Bringing a Utah Employment Discrimination Claim
This guide explains what to do if you feel that you have been discriminated against.
What types of employment discrimination does the law prohibit?With limited exceptions, the law prohibits employers, employment referral services, and labor unions from discriminating against a person based on his or her race, color, religion, sex, national origin, or disability. Discrimination includes refusing to hire a person, firing a person, demoting a person, revoking a person's benefits, treating a person worse than others, and fostering a hostile work environment.
What should I do if I feel that I've been discriminated against?If you feel that you have been discriminated against because of your race, color, religion, sex, national origin, or disability, you must act quickly. You have 180 days from the date that you were discriminated against to contact the Equal Employment Commission of the United States ("EEOC") or the Utah Labor Commission and file a formal complaint. The failure to file a formal complaint with the EEOC or the Utah Labor Commission within 180 days will result in losing your ability to bring an employment discrimination lawsuit against your employer. If you decide to file your formal complaint with the Utah Labor Commission, you must still file a formal complaint with the EEOC within the earlier of 300 days from the date that you were discriminated against or 30 days after the Utah Labor Commission provides notice that it has terminated proceedings based on your formal complaint.
What happens after I file a formal complaint?After filing your formal complaint, the EEOC and/or the Utah Labor Commission will investigate it. The EEOC and the Utah Labor Commission have the ability to bring legal action based on your formal complaint. However, you cannot bring your own lawsuit seeking monetary damages until the EEOC has completed its investigation. If the EEOC has finished its investigation and does not take any legal action, it will issue you what is commonly called a "Right to Sue Letter."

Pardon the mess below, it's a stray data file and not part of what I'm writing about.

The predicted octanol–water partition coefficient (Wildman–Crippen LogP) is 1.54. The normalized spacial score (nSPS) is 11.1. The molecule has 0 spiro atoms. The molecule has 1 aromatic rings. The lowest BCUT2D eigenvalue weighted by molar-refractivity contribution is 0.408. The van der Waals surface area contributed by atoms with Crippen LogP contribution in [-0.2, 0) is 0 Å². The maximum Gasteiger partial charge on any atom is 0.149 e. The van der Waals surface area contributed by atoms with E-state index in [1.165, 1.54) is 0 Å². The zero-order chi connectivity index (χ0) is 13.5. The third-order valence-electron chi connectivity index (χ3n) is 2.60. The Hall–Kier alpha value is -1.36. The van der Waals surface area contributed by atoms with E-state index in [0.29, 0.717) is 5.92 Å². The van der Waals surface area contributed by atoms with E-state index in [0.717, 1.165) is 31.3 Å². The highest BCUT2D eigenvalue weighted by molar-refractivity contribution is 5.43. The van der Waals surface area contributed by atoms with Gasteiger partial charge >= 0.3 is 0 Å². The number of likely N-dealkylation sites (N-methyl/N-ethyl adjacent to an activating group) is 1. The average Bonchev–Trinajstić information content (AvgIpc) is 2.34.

What do I do once I receive a Right to Sue Letter?Once you receive a Right to Sue Letter from the EEOC, you must file a lawsuit within 90 days. If you fail to file on time, you will lose your ability to bring an employment discrimination lawsuit against your employer. To file a lawsuit, you must prepare a written complaint which states in detail what your employer did, when it happened, and what you want the court to do about it. In addition to being filed, you must also serve your formal complaint with a summons according to the rules of the court where you filed.